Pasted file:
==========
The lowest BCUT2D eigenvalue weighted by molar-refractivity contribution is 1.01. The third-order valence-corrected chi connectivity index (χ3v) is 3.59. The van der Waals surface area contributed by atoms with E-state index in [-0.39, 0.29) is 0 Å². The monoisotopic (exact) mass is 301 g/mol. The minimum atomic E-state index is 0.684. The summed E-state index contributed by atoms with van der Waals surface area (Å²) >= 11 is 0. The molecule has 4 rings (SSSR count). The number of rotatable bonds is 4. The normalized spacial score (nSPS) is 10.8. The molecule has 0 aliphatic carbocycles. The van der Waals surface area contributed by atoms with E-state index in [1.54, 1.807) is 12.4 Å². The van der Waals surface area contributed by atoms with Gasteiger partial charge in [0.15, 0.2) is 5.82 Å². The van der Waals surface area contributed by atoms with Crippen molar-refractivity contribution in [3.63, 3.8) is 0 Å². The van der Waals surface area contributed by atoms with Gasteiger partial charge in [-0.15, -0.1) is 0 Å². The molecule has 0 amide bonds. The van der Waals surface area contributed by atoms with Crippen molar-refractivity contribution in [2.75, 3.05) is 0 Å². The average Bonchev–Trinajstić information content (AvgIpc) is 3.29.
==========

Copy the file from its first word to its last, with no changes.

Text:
The lowest BCUT2D eigenvalue weighted by molar-refractivity contribution is 1.01. The third-order valence-corrected chi connectivity index (χ3v) is 3.59. The van der Waals surface area contributed by atoms with E-state index in [-0.39, 0.29) is 0 Å². The monoisotopic (exact) mass is 301 g/mol. The minimum atomic E-state index is 0.684. The summed E-state index contributed by atoms with van der Waals surface area (Å²) >= 11 is 0. The molecule has 4 rings (SSSR count). The number of rotatable bonds is 4. The normalized spacial score (nSPS) is 10.8. The molecule has 0 aliphatic carbocycles. The van der Waals surface area contributed by atoms with E-state index in [1.54, 1.807) is 12.4 Å². The van der Waals surface area contributed by atoms with Gasteiger partial charge in [0.15, 0.2) is 5.82 Å². The van der Waals surface area contributed by atoms with Crippen molar-refractivity contribution in [3.63, 3.8) is 0 Å². The van der Waals surface area contributed by atoms with Gasteiger partial charge in [-0.15, -0.1) is 0 Å². The molecule has 0 amide bonds. The van der Waals surface area contributed by atoms with Crippen molar-refractivity contribution in [2.75, 3.05) is 0 Å². The average Bonchev–Trinajstić information content (AvgIpc) is 3.29.